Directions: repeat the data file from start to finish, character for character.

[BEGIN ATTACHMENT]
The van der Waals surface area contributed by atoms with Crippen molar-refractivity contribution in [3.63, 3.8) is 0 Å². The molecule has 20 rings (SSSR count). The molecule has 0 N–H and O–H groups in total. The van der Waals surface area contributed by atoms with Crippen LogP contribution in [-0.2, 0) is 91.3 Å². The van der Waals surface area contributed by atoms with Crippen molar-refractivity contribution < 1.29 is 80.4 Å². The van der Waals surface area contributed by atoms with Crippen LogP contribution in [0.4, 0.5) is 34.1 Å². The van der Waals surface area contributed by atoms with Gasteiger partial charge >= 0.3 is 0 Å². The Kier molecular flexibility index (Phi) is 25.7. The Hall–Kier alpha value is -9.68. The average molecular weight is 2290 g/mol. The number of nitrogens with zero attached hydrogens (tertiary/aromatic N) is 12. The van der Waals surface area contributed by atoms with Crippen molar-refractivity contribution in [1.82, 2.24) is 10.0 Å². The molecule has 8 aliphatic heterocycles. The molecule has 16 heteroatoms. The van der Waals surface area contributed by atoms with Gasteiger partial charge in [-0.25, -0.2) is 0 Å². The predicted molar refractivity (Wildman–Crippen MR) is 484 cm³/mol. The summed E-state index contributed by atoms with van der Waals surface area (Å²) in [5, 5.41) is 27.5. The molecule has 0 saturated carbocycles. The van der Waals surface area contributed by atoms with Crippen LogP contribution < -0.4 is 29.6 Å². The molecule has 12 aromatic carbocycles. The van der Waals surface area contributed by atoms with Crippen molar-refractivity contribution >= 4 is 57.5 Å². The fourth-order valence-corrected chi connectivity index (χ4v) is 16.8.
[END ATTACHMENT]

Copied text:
The van der Waals surface area contributed by atoms with Crippen molar-refractivity contribution in [3.63, 3.8) is 0 Å². The molecule has 20 rings (SSSR count). The molecule has 0 N–H and O–H groups in total. The van der Waals surface area contributed by atoms with Crippen LogP contribution in [-0.2, 0) is 91.3 Å². The van der Waals surface area contributed by atoms with Crippen molar-refractivity contribution < 1.29 is 80.4 Å². The van der Waals surface area contributed by atoms with Crippen LogP contribution in [0.4, 0.5) is 34.1 Å². The van der Waals surface area contributed by atoms with Gasteiger partial charge >= 0.3 is 0 Å². The Kier molecular flexibility index (Phi) is 25.7. The Hall–Kier alpha value is -9.68. The average molecular weight is 2290 g/mol. The number of nitrogens with zero attached hydrogens (tertiary/aromatic N) is 12. The van der Waals surface area contributed by atoms with Crippen molar-refractivity contribution in [1.82, 2.24) is 10.0 Å². The molecule has 8 aliphatic heterocycles. The molecule has 16 heteroatoms. The van der Waals surface area contributed by atoms with Gasteiger partial charge in [-0.25, -0.2) is 0 Å². The predicted molar refractivity (Wildman–Crippen MR) is 484 cm³/mol. The summed E-state index contributed by atoms with van der Waals surface area (Å²) in [5, 5.41) is 27.5. The molecule has 0 saturated carbocycles. The van der Waals surface area contributed by atoms with Crippen LogP contribution < -0.4 is 29.6 Å². The molecule has 12 aromatic carbocycles. The van der Waals surface area contributed by atoms with Crippen molar-refractivity contribution >= 4 is 57.5 Å². The fourth-order valence-corrected chi connectivity index (χ4v) is 16.8.